Athens, Ga. – Two large-scale works by American sculptor Alice Aycock are on display in the Jane and Harry Willson Sculpture Garden at the Georgia Museum of Art.
“Waltzing Matilda” and “Twin Vortexes” were originally part of Aycock’s outdoor exhibition on Park Avenue in Manhattan, entitled “Park Avenue Paper Chase.” Inspired by the wind and the frenetic energy of city life, these two sculptures will remain on display at the University of Georgia until September 2016.
Annelies Mondi, the museum’s deputy director who organized the exhibition, said these sculptures “allude to other topics often found in Aycock’s work, such as magic and fantasy in contrast with science and engineering. Her seemingly whimsical works belie the intricate planning and skill necessary to create these pieces. References to nature and industry intermingle as viewers walk around each sculpture sensing the whirling, organic shapes made from aluminum and fiberglass.”
Born in Pennsylvania, Aycock trained as a sculptor with Robert Morris at Hunter College, New York, and has often focused on creating public art installations, from her early land art in the 1970s to these current complex objects made of fiberglass and aluminum. She has work in the collections of the Museum of Modern Art, the Whitney Museum of American Art, the Brooklyn Museum and the National Gallery, as well as on view in cities across the U.S. The Jane and Harry Willson Sculpture Garden is devoted to the work of women sculptors and features rotating exhibitions.
In addition to being popular Instagram subjects, the sculptures are the basis for the studio project Athens-Clarke County fifth-graders are completing this year when they tour the museum. The tours are part of Experience UGA, a partnership between the Clarke County School District and the university that aims to bring each Clarke County student (pre-K-12) to UGAʼs campus every year. The fifth-graders learn about the process through which Aycock created the sculpture, watch a film about her work, tour the exhibition in the garden and then make their own small sculptures out of paper to take home.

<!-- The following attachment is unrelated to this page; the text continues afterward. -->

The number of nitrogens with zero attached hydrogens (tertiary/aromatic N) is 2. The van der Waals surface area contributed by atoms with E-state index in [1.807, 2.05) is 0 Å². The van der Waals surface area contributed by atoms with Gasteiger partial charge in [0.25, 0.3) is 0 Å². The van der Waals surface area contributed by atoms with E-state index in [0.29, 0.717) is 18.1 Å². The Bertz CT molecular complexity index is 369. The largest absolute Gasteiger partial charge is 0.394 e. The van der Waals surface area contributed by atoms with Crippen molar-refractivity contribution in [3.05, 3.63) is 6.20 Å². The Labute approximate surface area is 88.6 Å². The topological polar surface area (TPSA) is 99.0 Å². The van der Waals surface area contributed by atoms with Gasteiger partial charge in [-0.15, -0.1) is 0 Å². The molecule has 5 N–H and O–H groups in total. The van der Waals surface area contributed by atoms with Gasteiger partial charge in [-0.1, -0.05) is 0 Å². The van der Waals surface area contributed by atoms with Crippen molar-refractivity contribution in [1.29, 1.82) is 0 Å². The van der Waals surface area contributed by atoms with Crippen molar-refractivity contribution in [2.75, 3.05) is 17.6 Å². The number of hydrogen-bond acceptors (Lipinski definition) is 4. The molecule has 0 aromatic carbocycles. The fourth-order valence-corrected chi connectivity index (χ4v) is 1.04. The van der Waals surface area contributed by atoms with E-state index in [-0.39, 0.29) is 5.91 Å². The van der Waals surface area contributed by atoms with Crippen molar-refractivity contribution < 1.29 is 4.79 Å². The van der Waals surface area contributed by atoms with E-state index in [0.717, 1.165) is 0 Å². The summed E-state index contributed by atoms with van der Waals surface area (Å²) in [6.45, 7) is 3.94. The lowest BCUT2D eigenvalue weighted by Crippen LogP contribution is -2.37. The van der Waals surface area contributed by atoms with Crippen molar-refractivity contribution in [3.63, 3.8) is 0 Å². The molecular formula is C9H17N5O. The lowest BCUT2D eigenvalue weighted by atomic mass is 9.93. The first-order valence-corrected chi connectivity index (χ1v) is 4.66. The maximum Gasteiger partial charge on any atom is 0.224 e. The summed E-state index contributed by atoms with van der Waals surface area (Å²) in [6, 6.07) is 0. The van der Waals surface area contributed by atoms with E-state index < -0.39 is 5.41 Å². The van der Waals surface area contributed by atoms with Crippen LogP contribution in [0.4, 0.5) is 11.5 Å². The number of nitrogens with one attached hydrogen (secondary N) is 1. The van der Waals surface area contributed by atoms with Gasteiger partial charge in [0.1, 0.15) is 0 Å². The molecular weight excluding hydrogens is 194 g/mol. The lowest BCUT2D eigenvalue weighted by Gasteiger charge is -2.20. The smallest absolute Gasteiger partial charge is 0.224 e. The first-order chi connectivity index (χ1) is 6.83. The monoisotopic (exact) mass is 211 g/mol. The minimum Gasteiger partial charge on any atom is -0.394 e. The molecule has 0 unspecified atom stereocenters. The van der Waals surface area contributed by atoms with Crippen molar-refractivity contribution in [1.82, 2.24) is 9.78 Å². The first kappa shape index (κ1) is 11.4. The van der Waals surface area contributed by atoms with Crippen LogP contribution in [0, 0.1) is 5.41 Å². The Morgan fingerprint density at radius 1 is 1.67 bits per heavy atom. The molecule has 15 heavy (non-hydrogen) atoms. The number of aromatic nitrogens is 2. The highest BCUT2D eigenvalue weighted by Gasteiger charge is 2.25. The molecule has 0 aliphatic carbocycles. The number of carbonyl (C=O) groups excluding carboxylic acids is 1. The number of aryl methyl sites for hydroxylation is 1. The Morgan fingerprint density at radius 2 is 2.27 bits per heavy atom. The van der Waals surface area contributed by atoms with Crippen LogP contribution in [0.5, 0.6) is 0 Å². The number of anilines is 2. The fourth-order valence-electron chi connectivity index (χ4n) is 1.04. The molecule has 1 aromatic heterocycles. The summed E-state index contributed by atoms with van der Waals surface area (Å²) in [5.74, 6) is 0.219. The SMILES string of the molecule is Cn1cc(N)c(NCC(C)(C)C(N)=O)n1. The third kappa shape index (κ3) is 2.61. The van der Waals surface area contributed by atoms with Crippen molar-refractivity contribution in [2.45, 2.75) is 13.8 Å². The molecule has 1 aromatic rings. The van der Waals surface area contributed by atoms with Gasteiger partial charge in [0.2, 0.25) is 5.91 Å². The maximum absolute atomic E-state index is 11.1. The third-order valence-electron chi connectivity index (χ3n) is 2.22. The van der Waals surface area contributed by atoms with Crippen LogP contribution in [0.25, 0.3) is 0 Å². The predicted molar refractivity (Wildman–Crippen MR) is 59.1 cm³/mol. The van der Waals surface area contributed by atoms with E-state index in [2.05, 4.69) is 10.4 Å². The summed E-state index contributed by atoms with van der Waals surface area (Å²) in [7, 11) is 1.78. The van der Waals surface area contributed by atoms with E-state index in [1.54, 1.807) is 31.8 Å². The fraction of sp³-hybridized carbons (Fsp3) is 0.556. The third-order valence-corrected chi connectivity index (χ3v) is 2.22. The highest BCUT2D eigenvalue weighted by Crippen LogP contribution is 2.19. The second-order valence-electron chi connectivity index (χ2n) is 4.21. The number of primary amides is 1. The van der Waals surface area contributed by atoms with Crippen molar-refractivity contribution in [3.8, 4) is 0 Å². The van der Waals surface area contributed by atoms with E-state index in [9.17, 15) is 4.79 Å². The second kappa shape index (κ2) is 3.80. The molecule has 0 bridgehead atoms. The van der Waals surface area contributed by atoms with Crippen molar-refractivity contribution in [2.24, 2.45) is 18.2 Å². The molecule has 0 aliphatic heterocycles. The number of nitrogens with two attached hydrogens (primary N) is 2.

Aycock will speak at the museum on Feb. 11 at 5:30 p.m. The event is free and open to the public.
Partial support for the exhibition and programs at the Georgia Museum of Art is provided by the Georgia Council for the Arts through appropriations of the Georgia General Assembly. The council is a partner agency of the National Endowment for the Arts. Individuals, foundations and corporations provide additional museum support through their gifts to the University of Georgia Foundation. The Georgia Museum of Art is located in the Performing and Visual Arts Complex on UGA’s East Campus. The address is 90 Carlton St., Athens, Ga., 30602-1502. For more information, including hours, see georgiamuseum.org or call 706-542-4662.